I'm Gabe Fleisher, reporting live from WUTP World HQ in my bedroom. It’s Thursday, May 23, 2019. 256 days until the 2020 Iowa caucuses. 530 days until Election Day 2020. Have comments, questions, suggestions, or tips? Email me at firstname.lastname@example.org.
Calling for end to investigations, Trump storms out of meeting with Pelosi and Schumer
The top two Democrats in Congress, House Speaker Nancy Pelosi (D-CA) and Senate Minority Leader Chuck Schumer (D-NY), went to the White House on Wednesday for a meeting with President Donald Trump on infrastructure. The summit lasted all of three minutes.
Angered by Pelosi's accusation earlier in the day that he "is engaged in a cover-up," Trump stormed into the Cabinet Room and informed the Democratic leaders that he would not work with them on bipartisan legislation until they ended the investigations into him and his administration. The president then walked out and went to address the press in the Rose Garden, where a podium had already been set up with a sign proclaiming "No Collusion, No Obstruction."
"I walked into the room and I told Senator Schumer and Speaker Pelosi, 'I want to do infrastructure. I want to do it more than you want to do it. I'd be really good at it. That's what I do. But you know what? You can't do it under these circumstances. So get these phony investigations over with,'" he recounted to reporters.
"Let them play their games. We're going to go down one track at a time," he added later, saying Democrats would have to choose between investigating him and working with him on legislation.
After returning to Capitol Hill, Pelosi referred to the display as a "temper tantrum" (a characterization Trump took issue with on Twitter) and bluntly told reporters: "I pray for the president of the United States, and I pray for the United States of America."
Pelosi had spent the earlier part of the day in a meeting with her 235-member caucus, urging them to hold off on calls for Trump's impeachment, even as growing numbers of House Democrats are publicly splitting with her on the issue. But it was her "cover-up" comment that caught the president's attention, leading him to grouse in the Rose Garden: "Instead of walking in happily into a meeting, I walk in to look at people that had just said that I was doing a cover-up. I don’t do cover-ups."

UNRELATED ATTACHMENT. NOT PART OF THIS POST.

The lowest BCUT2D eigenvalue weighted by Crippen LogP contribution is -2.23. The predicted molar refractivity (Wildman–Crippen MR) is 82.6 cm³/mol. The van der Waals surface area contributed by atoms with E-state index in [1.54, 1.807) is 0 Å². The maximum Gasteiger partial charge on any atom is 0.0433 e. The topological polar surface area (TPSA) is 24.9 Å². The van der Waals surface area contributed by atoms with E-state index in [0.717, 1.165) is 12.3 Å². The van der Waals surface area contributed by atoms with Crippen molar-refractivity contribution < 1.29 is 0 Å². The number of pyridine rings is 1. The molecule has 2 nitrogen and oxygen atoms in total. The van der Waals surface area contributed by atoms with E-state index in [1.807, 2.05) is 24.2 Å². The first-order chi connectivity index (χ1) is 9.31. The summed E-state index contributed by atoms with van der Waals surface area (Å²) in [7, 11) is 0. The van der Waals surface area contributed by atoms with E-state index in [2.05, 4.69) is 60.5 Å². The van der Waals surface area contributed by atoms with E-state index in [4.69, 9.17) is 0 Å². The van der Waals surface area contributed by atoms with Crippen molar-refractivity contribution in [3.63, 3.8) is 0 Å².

Meanwhile, Democrats celebrated later Wednesday when a federal judge cleared the way for Deutsche Bank and Capital One to hand over the president's financial records to House investigators, the second judge in as many days to side with congressional Democrats against an objection from President Trump. They also struck a deal with the Justice Department allowing members of the House Intelligence Committee to review a less redacted version of special counsel Robert Mueller's report. And the New York state Assembly approved a bill, now headed to Democratic Gov. Andrew Cuomo's desk, which would give Congress access to the president's state tax returns.
Trump's blowup effectively ended any lingering hopes that the two parties could come together to draft a $2 trillion infrastructure package, after agreeing to a price tag in a meeting last month. It could also get in the way of other ongoing bipartisan discussions, including major budget talks and negotiations over a disaster aid package lawmakers had hoped to finish before leaving for Memorial Day recess on Friday.